History Is What's Happening
(one of the greatest musical recordings of all time)
No matter when or where you're reading this, even if it's ten thousand years after I wrote it, or more:
The most important history to study and understand is the history that's happening right now. Whatever's happening right now, when you're reading this, in your world, in your galaxy. Call that Group A.
But you can't really understand the history of Group A, unless you understand its context. The next most important history to understand is the history that you need to understand in order to understand Group A. Call that Group B. Quite likely, this is the history that happened immediately before Group A, but not necessarily. It's quite possible that you're living at a time when laws that are hundreds of years old are still in effect, when governments that are hundreds of years old still exist. Or other social forms, social customs, social hierarchies that are centuries old may still exist.
And you can't really understand the history of Group B, unless you understand its context. The history that you need to understand in order to understand Group B, we can call Group C. And so on. Indefinitely.
Frederic Jameson's imperative: "Always historicize." Yes, but with one caveat. While it is imperative to understand history, we must at the same time acknowledge that the understanding of history centers on the present. History has become reified when it is no longer a history of the present. Now there is a new present, which means there must be a new history, centered on this present. And already, that present is over, and we must recreate history anew. What mattered before for understanding the previous center of our historical map may no longer matter. Events that were crucial to remember before may now be safely forgotten, or at least put aside. They have lost their importance. On the other hand, this new present may make other events, long forgotten, suddenly relevant again.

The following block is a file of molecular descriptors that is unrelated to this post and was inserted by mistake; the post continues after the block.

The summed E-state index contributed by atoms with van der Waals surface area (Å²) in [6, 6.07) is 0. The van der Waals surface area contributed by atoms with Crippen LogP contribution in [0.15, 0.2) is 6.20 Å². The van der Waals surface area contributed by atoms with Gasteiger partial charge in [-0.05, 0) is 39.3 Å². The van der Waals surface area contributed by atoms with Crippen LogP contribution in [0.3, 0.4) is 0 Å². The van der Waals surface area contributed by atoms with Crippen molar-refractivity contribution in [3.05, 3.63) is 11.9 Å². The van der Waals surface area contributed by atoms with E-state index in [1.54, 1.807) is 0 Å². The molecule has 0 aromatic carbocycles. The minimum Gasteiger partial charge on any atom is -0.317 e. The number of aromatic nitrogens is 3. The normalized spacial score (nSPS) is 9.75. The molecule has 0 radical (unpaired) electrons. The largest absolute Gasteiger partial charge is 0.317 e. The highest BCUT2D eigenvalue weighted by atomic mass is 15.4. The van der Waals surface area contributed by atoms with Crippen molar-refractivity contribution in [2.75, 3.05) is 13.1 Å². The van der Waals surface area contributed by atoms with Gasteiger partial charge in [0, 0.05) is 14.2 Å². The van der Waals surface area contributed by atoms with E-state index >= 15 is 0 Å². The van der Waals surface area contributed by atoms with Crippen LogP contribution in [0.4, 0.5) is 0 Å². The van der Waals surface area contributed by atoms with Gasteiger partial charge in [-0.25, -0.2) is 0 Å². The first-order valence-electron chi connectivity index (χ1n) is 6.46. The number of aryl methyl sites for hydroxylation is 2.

Karl Marx was writing a history of his present, a history of the class conflicts and labor struggles that were raging in the nineteenth century, for which he had to activate, for the sake of context, the French Revolution and its aftermath, the Glorious Revolution of the 17th century, categories developed by ancient Greeks and Romans, the entire development of theories of surplus value, Shakespeare, Balzac, Dante, the Bible, and so on. (He even gave the formula for this: "self-clarification (critical philosophy) to be gained by the present time of its struggles and desires.") For you to create a history centered in your present will require the activation of other historical events, processes, forces, and so on.
And what about the other half of that history, the history that is centered around your present - the history of the future? Isn't this, too, is a necessary context for you to understand your present? Context you lack, however fortunately or unfortunately. People living after you will have this necessary context, but by then it may no longer be relevant in the same way for their present. And so history is doomed to be incomplete, our understanding of our present skewed and biased by our ignorance of the future that gives it meaning.
Must it always be this way? I began this essay with the implication that it would always be true, even if people were reading 10,000 years from when I write. But maybe I'm wrong. Will there come a time when history is not what's happening? I think of James Joyce's line, that "History is a nightmare from which I am trying to awake." Will we ever wake up?